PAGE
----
England set to lift COVID restrictions despite surging cases

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England set to lift COVID restrictions despite surging cases


British Prime Minister Boris Johnson presented plans to end social and economic restrictions of COVID-19 in England in two weeks, a test to find out whether a rapid deployment of the vaccine provides sufficient protection against the highly contagious Delta variant.
Johnson has confirmed that the government aims to end restrictive measures on July 19, with a final decision due next week. He said this step would remove formal limits on social contact, instruction to work from home and mandates to wear face masks.

After imposing the most onerous behavioral restraints in British peacetime history to fight the novel coronavirus, Johnson is betting the vaccination program, which has weakened the link between infections and admissions to hospital, can prevent health services from being overwhelmed by a new wave of COVID -19.

Confirmed cases have risen from around 2,000 a day earlier this year to 25,000 a day last week. But the number of deaths is generally stable, at less than 20 per day.

According to plans, nightclubs will be allowed to reopen and there will be no capacity limit for reception venues. Social distancing guidelines will be removed.

Vaccine adoption in Britain has been strong, with 86% of adults receiving a first dose and 64% receiving two doses by Monday, July 5. [File: Jacob King/Pool/AP]

“We have to be honest with ourselves that if we cannot reopen our company in the next few weeks, when we will be helped by the arrival of summer and by the school holidays, then we must ask ourselves when can we? return. To normal? Johnson said Monday at a press conference.

“We are going to move away from legal restrictions and allow people to make their own informed decisions on how to deal with the virus,” he added.

The Johnson government sets health policy for England, but not for Scotland, Wales or Northern Ireland.

Britain has suffered the seventh death toll in the world from COVID-19, and Johnson has been accused of being too slow to implement each of England’s three lockdowns.

But vaccine uptake in Britain has been strong, with 86% of adults receiving a first dose and 64% receiving two doses on Monday, government data showed.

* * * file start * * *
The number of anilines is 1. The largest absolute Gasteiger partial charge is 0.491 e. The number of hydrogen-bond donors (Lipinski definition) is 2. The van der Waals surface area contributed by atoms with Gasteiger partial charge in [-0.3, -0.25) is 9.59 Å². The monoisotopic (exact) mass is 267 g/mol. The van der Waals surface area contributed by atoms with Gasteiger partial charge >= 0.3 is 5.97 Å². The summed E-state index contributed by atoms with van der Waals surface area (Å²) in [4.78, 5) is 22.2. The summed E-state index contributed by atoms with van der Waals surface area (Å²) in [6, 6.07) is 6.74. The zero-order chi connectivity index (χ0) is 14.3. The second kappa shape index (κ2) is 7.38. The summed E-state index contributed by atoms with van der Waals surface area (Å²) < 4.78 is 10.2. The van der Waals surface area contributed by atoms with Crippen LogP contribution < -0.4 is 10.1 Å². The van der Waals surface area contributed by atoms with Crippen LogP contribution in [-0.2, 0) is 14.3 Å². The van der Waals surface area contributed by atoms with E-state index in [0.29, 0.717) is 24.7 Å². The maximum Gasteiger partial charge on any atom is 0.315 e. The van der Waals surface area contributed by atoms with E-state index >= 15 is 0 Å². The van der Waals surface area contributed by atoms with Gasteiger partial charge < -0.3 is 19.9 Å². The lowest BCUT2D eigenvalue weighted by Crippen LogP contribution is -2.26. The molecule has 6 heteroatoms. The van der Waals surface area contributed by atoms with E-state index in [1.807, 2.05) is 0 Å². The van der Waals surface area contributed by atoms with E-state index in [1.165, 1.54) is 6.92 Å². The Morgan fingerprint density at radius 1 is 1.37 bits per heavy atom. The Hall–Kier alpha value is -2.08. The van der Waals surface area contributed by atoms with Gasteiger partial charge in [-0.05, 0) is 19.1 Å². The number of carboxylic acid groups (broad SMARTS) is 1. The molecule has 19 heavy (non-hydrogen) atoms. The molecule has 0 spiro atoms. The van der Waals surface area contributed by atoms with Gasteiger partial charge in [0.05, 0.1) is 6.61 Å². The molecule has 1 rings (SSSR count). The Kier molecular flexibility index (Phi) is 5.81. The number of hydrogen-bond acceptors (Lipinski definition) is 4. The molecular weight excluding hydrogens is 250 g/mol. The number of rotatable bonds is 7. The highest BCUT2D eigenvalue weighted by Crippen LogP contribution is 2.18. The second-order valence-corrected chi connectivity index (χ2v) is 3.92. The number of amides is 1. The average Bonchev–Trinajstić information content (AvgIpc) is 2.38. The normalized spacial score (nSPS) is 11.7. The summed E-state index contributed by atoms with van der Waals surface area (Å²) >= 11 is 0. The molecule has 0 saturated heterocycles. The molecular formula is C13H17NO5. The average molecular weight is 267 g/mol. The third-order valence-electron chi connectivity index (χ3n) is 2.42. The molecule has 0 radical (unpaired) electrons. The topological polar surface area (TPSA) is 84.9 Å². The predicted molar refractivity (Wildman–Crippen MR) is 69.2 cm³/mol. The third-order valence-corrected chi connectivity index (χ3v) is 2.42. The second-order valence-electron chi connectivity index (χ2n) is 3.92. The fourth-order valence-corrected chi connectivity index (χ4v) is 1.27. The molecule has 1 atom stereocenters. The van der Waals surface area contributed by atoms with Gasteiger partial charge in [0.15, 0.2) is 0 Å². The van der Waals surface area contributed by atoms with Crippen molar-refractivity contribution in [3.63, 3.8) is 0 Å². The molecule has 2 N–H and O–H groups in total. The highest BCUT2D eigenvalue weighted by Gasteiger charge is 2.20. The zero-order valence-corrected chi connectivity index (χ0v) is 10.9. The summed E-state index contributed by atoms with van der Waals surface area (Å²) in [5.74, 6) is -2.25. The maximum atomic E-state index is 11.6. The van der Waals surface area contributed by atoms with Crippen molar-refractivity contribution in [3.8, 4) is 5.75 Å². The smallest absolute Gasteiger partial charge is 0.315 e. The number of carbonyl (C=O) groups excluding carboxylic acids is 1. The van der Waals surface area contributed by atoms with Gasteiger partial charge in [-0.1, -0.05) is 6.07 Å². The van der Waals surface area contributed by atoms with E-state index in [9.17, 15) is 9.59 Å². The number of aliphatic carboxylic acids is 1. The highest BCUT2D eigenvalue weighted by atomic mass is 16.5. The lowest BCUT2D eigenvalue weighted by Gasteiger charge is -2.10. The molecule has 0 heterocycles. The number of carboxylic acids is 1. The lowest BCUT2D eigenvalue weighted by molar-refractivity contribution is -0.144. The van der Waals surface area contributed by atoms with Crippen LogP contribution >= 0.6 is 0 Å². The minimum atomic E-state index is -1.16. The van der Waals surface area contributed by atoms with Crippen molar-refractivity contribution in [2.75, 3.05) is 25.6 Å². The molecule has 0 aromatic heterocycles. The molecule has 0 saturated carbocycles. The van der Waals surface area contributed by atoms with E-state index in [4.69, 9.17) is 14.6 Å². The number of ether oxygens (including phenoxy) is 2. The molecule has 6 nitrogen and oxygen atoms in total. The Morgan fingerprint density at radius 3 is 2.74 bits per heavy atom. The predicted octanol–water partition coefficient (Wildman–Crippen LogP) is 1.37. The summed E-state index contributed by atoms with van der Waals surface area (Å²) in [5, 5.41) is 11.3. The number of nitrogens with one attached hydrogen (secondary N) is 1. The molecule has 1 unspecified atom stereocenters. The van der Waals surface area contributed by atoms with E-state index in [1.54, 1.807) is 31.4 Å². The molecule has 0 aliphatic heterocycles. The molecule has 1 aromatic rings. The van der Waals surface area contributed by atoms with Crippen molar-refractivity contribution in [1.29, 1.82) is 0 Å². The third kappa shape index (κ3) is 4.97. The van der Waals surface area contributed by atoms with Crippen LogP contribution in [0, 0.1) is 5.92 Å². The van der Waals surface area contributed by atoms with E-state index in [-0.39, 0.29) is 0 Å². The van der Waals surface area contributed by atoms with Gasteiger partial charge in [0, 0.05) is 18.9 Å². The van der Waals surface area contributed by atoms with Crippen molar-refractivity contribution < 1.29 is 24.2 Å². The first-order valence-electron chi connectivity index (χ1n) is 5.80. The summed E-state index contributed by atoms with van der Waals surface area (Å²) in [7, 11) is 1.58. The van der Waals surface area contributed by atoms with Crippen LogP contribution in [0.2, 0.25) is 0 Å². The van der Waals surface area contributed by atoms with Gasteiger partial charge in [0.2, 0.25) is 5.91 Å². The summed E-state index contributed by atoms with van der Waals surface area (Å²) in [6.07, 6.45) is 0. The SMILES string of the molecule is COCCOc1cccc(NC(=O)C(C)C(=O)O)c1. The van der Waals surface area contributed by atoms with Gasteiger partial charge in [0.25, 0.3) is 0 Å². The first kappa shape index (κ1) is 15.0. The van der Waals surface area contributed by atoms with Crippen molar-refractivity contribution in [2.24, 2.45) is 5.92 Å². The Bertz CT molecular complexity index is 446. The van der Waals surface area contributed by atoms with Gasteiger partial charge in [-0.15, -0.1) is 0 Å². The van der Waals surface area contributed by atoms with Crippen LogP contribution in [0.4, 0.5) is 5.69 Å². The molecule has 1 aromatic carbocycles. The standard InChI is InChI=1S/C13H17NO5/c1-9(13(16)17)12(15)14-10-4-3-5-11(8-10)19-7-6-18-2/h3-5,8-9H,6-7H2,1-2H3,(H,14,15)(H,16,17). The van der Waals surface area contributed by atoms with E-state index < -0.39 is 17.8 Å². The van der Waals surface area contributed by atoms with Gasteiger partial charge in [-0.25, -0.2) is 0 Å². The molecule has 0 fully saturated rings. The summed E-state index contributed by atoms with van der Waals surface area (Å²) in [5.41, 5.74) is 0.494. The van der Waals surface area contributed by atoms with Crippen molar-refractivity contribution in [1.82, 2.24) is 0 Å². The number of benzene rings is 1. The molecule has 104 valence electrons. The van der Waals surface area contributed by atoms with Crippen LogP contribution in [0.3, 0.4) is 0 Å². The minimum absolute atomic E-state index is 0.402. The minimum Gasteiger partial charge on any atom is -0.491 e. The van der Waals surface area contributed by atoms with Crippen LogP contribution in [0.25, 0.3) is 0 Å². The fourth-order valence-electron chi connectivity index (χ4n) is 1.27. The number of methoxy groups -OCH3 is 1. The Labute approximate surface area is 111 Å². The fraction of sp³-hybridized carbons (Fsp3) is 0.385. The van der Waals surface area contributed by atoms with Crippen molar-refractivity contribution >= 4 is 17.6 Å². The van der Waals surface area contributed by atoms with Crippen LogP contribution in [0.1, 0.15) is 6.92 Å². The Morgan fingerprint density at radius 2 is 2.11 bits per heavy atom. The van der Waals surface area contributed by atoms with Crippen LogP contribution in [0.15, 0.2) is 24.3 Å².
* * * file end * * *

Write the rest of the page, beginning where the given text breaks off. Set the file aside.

Figures from Public Health England indicate that the vaccines are very effective in preventing the Delta variant from leading to serious illness or hospitalization, after two doses.

“Very far from the end”

Johnson also said people under 40 would be invited for their second injection of COVID-19 starting eight weeks after their first dose, rather than 12 weeks, which is in line with policy for those over 40. years.

He added that even though he thought it was the best time to end the restrictions, people should still be careful and containment measures could be reinstated if necessary.

“This pandemic is far from over, it certainly won’t be over by the 19th,” Johnson said.

“I did not want people to feel that it is, so to speak, the moment to celebrate the demo … it is very far from the end of the management of this virus”, added the Prime Minister.

Earlier, new Health Minister Sajid Javid said the number of infections in Britain would rise significantly from current levels.

“It is important that we are honest with the British people: COVID-19 cases are on the rise and they will continue to rise significantly. We can reasonably expect that by July 19 the number of daily cases will be much higher than today, ”Javid told Parliament.

Criticism of the opposition

Labor leader Keir Starmer criticized the plan and said some legal measures, such as requiring masks to be worn on public transport, should be maintained.

“It is unwise to remove all protections when the infection rate increases,” he told broadcasters.

The government’s focus on personal judgment has raised concern among scientists, who fear that hospitals and doctors will be called upon again if the Delta variant goes insane or if new strains emerge.

Britain has suffered seventh highest death toll worldwide from COVID-19 [File: Andy Rain/EPA]

“Allowing people to make their own choices about this is, in effect, ceding control of the security of these spaces to the less informed, less caring and insensitive members of society,” said Peter English, former president of British Medical. Association’s Public Health Medicine Committee.

England Chief Medical Officer Chris Whitty said he would always wear a mask ‘in any indoor and crowded situation’ or ‘if someone else is uncomfortable out of courtesy “.

And he hinted at possible tension between scientists and ministers, saying at a press conference: “Ministers decide, advisers advise.”

An instant YouGov poll, meanwhile, showed 71% of Britons believe face masks should continue to be mandatory on public transport.



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